Monday, August 19, 2013

Wei Wu Wei (Tradecraft)

Wu Wei is a Taoist term meaning "non action," or being in harmony with the universe. Wei Wu Wei then is action through non action, which means all your actions are in harmony. You maintain harmony, doing no more and no less. Applying this to business, an established business has a natural rhythm and pattern, it has a harmony all its own. The nice thing about this is, although you still work hard, you work happier with less stress.

What we're often told to do as business owners is apply disruptive ideas and concepts to our businesses, in hopes of jiggering it into performing. In reality, it turns out, doing less is more. Applying a little action through non action, a better strategy is to find things to do that enhance that rhythm and harmony, rather than disrupting it. That's essentially what I try to do as my management style and it's often about what feels right, as opposed to what might work. I don't think that makes me a mystical guru, it's just how I define my gut. If you don't feel the rhythm, you often won't understand the decision.

When my business is in harmony, when the employees needs are met, when the coordination of events comes off well, when we're focused on the customers, down to the cleanliness of the carpets, then sales will absolutely go up. The business succeeds. We've implemented management meetings for the first time this year, and although we have some big projects, a lot of what we discuss is wei wu wei stuff. Acting to promote harmony in the business and ruling out things that disrupt it.

At times this means I make what appear to be illogical decisions. I'll honestly declare that I don't want products like Modern Masters because it disrupts my business process and angers customers, regardless of what we do. Sell it? Don't sell it? Mark it up? Don't mark it up? It's a massively popular product that will still only comprise half a percent of my sales this year that I swear was half my headaches. It means I'll fire product lines, distributors, the rare customer and even events. We've stopped doing Yugioh twice, for example, and only through some strict controls to maintain harmony does it continue. It's not love and flowers harmony; our maintaining harmony is a notch below draconian. You know, like public schools.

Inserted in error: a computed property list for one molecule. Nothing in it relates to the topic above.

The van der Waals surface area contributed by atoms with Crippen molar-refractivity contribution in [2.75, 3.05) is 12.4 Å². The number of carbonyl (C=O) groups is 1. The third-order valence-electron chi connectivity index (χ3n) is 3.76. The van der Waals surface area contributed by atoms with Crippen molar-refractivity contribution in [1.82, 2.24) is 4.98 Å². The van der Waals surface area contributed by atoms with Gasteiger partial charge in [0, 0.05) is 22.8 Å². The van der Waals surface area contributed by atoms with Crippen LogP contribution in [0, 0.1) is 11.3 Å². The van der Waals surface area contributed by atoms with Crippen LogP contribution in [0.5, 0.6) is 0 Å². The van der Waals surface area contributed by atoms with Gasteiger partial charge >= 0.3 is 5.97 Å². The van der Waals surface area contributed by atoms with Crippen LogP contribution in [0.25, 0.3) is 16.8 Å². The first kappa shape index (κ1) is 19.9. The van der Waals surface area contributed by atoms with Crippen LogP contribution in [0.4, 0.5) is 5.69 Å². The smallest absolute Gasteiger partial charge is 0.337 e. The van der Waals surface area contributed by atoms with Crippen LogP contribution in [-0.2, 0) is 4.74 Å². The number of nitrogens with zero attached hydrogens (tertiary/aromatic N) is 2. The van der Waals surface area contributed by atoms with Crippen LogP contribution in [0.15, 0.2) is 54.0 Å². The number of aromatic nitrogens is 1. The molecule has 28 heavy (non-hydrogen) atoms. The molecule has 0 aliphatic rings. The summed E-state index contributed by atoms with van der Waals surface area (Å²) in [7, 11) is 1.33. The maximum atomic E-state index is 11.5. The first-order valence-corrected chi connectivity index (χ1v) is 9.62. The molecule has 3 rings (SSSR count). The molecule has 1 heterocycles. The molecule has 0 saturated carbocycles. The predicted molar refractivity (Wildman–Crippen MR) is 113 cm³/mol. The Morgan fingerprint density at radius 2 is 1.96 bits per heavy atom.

There are mistakes I'll admit making that go against wei wu wei, that disrupted the harmony of the business. Toys and used video games, for example. Most diversification attempts rarely work if they don't fit with the natural patterns of our business. An online store is something we've considered but it doesn't really fit us. It feels wrong, out of sync with what we try to do. Whatever that is, it wouldn't translate online. There have been employees that have had to go, sometimes very quickly, when it was clear there was no harmony, or as we used to say in college, "You're disturbing my wa (harmony)." A lot of ideas will get bounced back to me, especially from my manager, as "I thought you were trying to run a business like X, why are you asking for a Y thing?" This assumes you've strongly defined X. Defining X and sticking to the plan is step one.

No comments:

Post a Comment